Candidates in the Graduates Students Union (GSU) sabbatical officer election faced questions from students at the campaign’s first and only hustings this evening.
The union’s presidency is being contested by Gisèle Scanlon, the incumbent, and John Tighe, a former member of the Executive. Current Vice President Abhisweta Bhattacharjee is re-running unopposed. Candidates were asked questions submitted by GSU members before and during the event, which took place over Zoom.
Both presidential candidates were first asked about recent concerns raised by postgraduate students over rules and conventions not being followed within the union recently, and how they will ensure the GSU is following its proper procedures in future.
Scanlon spoke first, saying that she believes they “have learned from engaging with new providers” over the last year. She used the example of the union’s current voting platform, Mi-Voice, as she believes it has “allowed for extra representation across campus” and “the old way of doing things had less representation”.
Tighe stated that he would “follow the constitution”. “The GSU president is under impeachment proceedings” and “If she respects democracy she will put herself forward for those proceedings” he continued. He believes the “lack of decorum shown by the GSU and its members” at the union’s extraordinary general meeting (EGM) in April was “scandalous” and “needs to be addressed” in order to “rebuild that trust” in the union.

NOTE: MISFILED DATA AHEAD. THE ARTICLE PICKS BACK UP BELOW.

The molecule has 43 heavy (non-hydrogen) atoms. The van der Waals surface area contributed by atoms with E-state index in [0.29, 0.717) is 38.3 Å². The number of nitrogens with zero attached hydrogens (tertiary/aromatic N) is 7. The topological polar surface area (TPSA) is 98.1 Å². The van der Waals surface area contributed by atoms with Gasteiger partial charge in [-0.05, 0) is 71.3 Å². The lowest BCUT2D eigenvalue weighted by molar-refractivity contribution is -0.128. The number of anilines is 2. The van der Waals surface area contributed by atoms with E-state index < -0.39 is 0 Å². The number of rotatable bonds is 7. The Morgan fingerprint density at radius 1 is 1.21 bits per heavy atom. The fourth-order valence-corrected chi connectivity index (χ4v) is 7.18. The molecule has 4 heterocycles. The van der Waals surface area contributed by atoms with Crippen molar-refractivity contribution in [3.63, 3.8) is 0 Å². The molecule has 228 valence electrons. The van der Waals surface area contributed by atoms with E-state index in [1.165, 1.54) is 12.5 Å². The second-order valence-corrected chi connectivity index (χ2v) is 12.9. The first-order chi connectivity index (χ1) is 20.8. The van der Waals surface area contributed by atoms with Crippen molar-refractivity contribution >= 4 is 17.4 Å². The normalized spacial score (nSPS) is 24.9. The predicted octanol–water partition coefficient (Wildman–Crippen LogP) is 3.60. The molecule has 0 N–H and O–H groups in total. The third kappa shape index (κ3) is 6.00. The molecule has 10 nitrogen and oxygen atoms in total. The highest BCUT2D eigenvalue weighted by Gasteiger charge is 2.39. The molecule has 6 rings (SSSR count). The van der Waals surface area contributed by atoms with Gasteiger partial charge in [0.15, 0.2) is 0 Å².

On this topic, Scanlon was asked why she had not held another EGM after petitions calling for her and Bhattacharjee’s impeachment reached the necessary threshold of 60 signatures. These petitions were circulated in the wake of April’s AGM.
Scanlon said that she has not been “empowered” to call this meeting “because this matter is with the GSU Board”. She also said that “an external report has been commissioned” and “several people have been contacted to feed into it”. “Until the findings of that are discussed we’re tied to what’s happening at the board” she continued. She did not provide details on why the external review would prevent an impeachment vote being held.
Work and finance
All three candidates were asked about their plans to help postgraduate students experiencing financial hardship. Bhattacharjee said she wanted to see specific hardship funds established with “proper separate funding for different reasons,” such as living expenses or academic materials.
Scanlon proposed “a GSU scheme for small loans” which could be offered to students in “emergency situations”, similar to a scheme operated by Trinity College Dublin Students Union (TCDSU), while Tighe said that the union needs to lobby the government for the reintroduction of rent pressure zones and other rent controls. He advocated for working with the Union of Students in Ireland (USI) and Community Action Tenants’ Union (CATU), an accommodation advocacy group. Tighe encouraged GSU members to join CATU.
There was also discussion of PhD workers’ rights. Scanlon brought up her plan to introduce a third sabbatical officer to the union specifically to represent PhD students in addition to the existing Research Officer. She also highlighted the problem of workers not being given formal contracts “even though other institutions offer this”.
Tighe, who is pursuing a PhD, criticised the proposed sabbatical officership, saying that “the structure of most PhDs would disqualify a lot of people from applying for such a position” because “people would have to take a year out of their PhD”. He also said that he wanted the union to lobby the government to allow students to continue to claim the Pandemic Unemployment Payment (PUP) which is currently scheduled to exclude students from September.
All three candidates pledged to uphold the GSU’s mandate to support TCD Postgraduate Workers Alliance (PGWA). All three acknowledged existing difficulties in the relationship between the PGWA and the GSU, with Bhattacharjee saying “we just need a proper understanding”. The lobby group this week formally endorsed Tighe.